Antidepressant sales and the risk for alcohol-related and non-alcohol-related suicide in Finland—individual-level population study

Heta Moustgaard, University of Helsinki
Kaisla Joutsenniemi, National Institute for Health and Welfare, Finland
Mikko Myrskylä, London School of Economics and Political Science (LSE)
Pekka Martikainen, University of Helsinki

A marked decline in suicide rates has co-occurred with increased antidepressant sales in several countries but the causal connection between the trends remains debated. Most previous studies have focused on overall suicide rates and neglected differential effects in population subgroups. Our objective was to investigate whether increasing antidepressant sales have reduced alcohol- and non-alcohol-related suicide risk across population subgroups. We assessed suicide risk in 1995–2007 according to regional antidepressant sales using Finnish individual-level population register data (n=950,158). Fixed-effects Poisson regression models controlled for regional and temporal trends that may influence suicide risk irrespective of antidepressant sales. Regional per-capita antidepressant sales and prevalence of antidepressant users were unrelated to male suicide, whereas higher proportion of antidepressant users receiving minimally adequate treatment reduced non-alcohol-related male suicide risk. This effect only occurred among men with high education, high income, and employment, men without partner, and not owning their home. Antidepressant sales were unrelated to female suicide. The fall in suicide rates in Finland seems to be independent of the overall rise in antidepressant sales. However, rise in the proportion of antidepressant users receiving minimally adequate treatment may have prevented non-alcohol-related suicides among men.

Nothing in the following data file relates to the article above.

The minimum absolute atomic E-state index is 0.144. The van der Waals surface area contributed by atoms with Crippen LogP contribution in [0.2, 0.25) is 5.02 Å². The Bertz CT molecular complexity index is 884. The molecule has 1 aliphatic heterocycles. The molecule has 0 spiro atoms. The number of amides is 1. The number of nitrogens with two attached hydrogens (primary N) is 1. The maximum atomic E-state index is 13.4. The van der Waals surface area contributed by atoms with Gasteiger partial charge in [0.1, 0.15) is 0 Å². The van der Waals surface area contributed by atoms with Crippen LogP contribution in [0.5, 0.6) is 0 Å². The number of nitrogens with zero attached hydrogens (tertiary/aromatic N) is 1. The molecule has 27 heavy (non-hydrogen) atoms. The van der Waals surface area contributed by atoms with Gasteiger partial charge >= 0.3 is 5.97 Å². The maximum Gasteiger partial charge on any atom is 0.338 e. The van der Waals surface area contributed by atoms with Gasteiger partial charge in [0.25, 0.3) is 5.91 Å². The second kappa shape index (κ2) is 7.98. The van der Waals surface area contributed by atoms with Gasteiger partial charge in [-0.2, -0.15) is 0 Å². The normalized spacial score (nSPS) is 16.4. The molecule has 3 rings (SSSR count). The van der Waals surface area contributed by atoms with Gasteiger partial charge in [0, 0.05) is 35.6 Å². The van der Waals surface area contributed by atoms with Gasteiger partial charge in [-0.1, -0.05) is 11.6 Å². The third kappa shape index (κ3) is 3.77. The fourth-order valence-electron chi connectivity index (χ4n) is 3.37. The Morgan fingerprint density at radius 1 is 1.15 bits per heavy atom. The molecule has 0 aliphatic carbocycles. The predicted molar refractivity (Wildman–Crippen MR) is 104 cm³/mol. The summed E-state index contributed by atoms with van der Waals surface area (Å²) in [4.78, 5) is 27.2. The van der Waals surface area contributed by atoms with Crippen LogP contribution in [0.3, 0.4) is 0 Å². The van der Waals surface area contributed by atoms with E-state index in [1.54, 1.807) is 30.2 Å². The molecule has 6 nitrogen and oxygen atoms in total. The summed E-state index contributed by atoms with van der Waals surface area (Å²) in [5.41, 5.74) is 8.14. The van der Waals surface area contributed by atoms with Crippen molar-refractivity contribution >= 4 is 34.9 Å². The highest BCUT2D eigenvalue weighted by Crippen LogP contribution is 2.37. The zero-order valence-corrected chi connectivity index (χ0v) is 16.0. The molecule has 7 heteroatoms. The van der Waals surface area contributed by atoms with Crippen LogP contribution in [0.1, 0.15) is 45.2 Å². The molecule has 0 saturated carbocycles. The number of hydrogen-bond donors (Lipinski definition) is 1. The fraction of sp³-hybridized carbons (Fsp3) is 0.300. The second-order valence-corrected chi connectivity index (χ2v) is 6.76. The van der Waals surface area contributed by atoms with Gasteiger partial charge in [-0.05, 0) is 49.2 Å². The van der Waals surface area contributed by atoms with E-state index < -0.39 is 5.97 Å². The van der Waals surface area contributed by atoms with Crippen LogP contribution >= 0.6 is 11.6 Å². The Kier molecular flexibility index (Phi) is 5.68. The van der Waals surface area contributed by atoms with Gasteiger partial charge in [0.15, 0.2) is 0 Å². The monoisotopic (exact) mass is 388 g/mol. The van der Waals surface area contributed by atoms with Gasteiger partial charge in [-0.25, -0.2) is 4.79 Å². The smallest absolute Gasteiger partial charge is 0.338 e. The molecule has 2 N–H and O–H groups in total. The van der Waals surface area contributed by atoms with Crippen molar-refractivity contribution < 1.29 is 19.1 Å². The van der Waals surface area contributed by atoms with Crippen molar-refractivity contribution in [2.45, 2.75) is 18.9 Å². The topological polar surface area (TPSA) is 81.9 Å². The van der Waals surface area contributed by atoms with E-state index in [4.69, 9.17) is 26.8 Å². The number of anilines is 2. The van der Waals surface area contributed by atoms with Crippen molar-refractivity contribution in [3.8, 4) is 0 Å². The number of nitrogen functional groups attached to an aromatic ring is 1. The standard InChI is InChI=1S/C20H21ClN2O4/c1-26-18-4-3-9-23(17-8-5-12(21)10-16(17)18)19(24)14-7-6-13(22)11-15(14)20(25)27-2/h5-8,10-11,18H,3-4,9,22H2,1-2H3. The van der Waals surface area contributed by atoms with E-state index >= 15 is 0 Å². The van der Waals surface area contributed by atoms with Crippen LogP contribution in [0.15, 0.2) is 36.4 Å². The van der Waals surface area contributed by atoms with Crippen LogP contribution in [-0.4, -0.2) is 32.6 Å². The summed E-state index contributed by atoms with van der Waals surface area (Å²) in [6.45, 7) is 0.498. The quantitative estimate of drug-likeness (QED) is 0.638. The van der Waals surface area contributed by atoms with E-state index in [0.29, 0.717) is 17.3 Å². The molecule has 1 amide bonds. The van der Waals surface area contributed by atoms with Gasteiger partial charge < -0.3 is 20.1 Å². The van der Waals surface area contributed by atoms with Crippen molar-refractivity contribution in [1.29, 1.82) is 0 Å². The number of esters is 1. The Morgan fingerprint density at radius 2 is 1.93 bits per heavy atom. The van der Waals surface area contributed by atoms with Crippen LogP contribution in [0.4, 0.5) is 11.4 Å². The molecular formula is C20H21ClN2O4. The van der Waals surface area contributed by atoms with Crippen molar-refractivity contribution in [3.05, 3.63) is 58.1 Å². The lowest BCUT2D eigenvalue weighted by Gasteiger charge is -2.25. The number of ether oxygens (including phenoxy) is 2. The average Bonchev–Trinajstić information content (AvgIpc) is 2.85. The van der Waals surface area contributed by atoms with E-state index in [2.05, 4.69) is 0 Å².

See paper

Presented in Session 66: Determinants of distress and depression